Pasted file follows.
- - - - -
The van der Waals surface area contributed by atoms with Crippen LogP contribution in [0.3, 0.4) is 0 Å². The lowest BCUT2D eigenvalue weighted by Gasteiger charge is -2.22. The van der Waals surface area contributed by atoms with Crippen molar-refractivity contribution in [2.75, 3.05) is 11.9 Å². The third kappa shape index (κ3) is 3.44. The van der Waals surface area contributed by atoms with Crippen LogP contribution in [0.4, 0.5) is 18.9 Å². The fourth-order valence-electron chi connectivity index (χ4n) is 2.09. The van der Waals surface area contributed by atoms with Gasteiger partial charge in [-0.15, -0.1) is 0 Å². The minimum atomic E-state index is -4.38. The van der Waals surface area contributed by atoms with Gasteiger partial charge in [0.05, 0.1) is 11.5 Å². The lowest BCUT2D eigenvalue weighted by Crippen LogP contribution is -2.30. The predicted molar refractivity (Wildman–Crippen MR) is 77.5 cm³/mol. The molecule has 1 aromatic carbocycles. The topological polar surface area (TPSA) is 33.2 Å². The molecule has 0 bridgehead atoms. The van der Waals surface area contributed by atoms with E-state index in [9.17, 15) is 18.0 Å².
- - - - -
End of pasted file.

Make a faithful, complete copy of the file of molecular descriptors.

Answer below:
The van der Waals surface area contributed by atoms with Crippen LogP contribution in [0.3, 0.4) is 0 Å². The lowest BCUT2D eigenvalue weighted by Gasteiger charge is -2.22. The van der Waals surface area contributed by atoms with Crippen molar-refractivity contribution in [2.75, 3.05) is 11.9 Å². The third kappa shape index (κ3) is 3.44. The van der Waals surface area contributed by atoms with Crippen LogP contribution in [0.4, 0.5) is 18.9 Å². The fourth-order valence-electron chi connectivity index (χ4n) is 2.09. The van der Waals surface area contributed by atoms with Gasteiger partial charge in [-0.15, -0.1) is 0 Å². The minimum atomic E-state index is -4.38. The van der Waals surface area contributed by atoms with Gasteiger partial charge in [0.05, 0.1) is 11.5 Å². The lowest BCUT2D eigenvalue weighted by Crippen LogP contribution is -2.30. The predicted molar refractivity (Wildman–Crippen MR) is 77.5 cm³/mol. The molecule has 1 aromatic carbocycles. The topological polar surface area (TPSA) is 33.2 Å². The molecule has 0 bridgehead atoms. The van der Waals surface area contributed by atoms with E-state index in [9.17, 15) is 18.0 Å².